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GCN Circular 27865

Subject
IceCube-200530A - IceCube observation of a high-energy neutrino candidate event
Date
2020-05-30T13:22:56Z (4 years ago)
From
Robert Stein at DESY <robert.stein@desy.de>
The IceCube Collaboration (http://icecube.wisc.edu/) reports:

On 20/05/30 at 07:54:29.43 UT IceCube detected a track-like event with a high probability of being of astrophysical origin. The event was selected by the ICECUBE_Astrotrack_GOLD alert stream.  The threshold astrophysical neutrino purity for Gold alerts is 50%. This alert has an estimated false alarm rate of 1.952 events per year due to atmospheric backgrounds. The IceCube detector was in a normal operating state at the time of detection.

After the initial automated alert (https://gcn.gsfc.nasa.gov/notices_amon_g_b/134139_35473338.amon), more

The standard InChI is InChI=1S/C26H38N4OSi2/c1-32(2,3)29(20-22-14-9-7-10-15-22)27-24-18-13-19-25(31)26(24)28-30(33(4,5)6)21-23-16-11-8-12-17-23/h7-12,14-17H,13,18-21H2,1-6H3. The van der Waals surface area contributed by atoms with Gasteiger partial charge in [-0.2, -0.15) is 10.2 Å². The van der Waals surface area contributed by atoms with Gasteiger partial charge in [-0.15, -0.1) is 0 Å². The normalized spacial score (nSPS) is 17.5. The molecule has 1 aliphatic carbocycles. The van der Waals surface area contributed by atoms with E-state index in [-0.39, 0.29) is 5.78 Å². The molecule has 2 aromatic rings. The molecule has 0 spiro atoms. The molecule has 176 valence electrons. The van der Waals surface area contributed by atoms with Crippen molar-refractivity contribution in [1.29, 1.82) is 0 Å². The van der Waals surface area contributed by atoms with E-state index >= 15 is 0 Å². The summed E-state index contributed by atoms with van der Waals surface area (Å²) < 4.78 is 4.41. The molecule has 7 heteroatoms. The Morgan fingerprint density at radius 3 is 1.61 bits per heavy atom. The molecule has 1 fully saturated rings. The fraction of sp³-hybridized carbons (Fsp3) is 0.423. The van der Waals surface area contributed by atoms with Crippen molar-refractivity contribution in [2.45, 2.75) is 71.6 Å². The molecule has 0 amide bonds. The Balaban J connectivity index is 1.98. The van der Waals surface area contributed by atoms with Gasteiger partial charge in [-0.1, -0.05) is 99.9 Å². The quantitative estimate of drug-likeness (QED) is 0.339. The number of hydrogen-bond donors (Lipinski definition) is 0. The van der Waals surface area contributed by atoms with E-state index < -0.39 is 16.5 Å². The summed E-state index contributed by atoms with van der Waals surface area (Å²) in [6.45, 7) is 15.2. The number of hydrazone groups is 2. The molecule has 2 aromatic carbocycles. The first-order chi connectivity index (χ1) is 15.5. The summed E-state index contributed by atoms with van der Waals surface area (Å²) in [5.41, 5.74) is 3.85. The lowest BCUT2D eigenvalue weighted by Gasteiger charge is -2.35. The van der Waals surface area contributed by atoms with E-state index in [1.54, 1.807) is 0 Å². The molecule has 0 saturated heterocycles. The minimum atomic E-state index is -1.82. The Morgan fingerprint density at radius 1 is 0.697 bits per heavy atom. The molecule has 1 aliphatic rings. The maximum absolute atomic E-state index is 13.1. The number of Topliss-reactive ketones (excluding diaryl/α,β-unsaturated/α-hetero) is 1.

sophisticated reconstruction algorithms have been applied offline, with the direction refined to:

Date: 20/05/30
Time:  07:54:29.43 UT
RA: 255.37 (+2.48 -2.56 deg  90% PSF containment) J2000
Dec: 26.61  (+2.33 -3.28 deg 90% PSF containment) J2000

We encourage follow-up by ground and space-based instruments to help identify a possible astrophysical source for the candidate neutrino.

There are two Fermi 4FGL catalogue sources within the 90% contour, both lying close to the best fit position. The nearest is 4FGL J1702.2+2642, located 0.20 degrees from the best fit position. The other, 4FGL J1659.0+2627, is located 0.56 degrees from the best fit.

The IceCube Neutrino Observatory is a cubic-kilometer neutrino detector operating at the geographic South Pole, Antarctica. The IceCube realtime alert point of contact can be reached at roc@icecube.wisc.edu
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